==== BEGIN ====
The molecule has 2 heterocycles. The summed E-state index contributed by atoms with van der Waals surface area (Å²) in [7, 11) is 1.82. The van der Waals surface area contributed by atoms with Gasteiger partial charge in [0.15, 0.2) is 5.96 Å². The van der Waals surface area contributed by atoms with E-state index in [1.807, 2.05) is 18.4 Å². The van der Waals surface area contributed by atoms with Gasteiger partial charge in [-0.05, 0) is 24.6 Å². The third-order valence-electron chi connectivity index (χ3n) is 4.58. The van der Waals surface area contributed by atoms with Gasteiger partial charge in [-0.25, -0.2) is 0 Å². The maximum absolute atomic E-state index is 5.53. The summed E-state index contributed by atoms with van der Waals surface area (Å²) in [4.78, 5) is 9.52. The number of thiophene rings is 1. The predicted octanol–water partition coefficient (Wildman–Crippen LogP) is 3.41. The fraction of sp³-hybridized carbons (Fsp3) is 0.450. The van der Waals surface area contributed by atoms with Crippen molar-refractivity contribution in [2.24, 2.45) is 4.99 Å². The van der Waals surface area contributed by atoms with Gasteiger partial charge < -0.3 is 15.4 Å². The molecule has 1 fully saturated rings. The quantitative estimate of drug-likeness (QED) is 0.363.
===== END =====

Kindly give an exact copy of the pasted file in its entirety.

The molecule has 2 heterocycles. The summed E-state index contributed by atoms with van der Waals surface area (Å²) in [7, 11) is 1.82. The van der Waals surface area contributed by atoms with Gasteiger partial charge in [0.15, 0.2) is 5.96 Å². The van der Waals surface area contributed by atoms with E-state index in [1.807, 2.05) is 18.4 Å². The van der Waals surface area contributed by atoms with Gasteiger partial charge in [-0.05, 0) is 24.6 Å². The third-order valence-electron chi connectivity index (χ3n) is 4.58. The van der Waals surface area contributed by atoms with Gasteiger partial charge in [-0.25, -0.2) is 0 Å². The maximum absolute atomic E-state index is 5.53. The summed E-state index contributed by atoms with van der Waals surface area (Å²) in [4.78, 5) is 9.52. The number of thiophene rings is 1. The predicted octanol–water partition coefficient (Wildman–Crippen LogP) is 3.41. The fraction of sp³-hybridized carbons (Fsp3) is 0.450. The van der Waals surface area contributed by atoms with Crippen molar-refractivity contribution in [2.24, 2.45) is 4.99 Å². The van der Waals surface area contributed by atoms with Gasteiger partial charge < -0.3 is 15.4 Å². The molecule has 1 fully saturated rings. The quantitative estimate of drug-likeness (QED) is 0.363.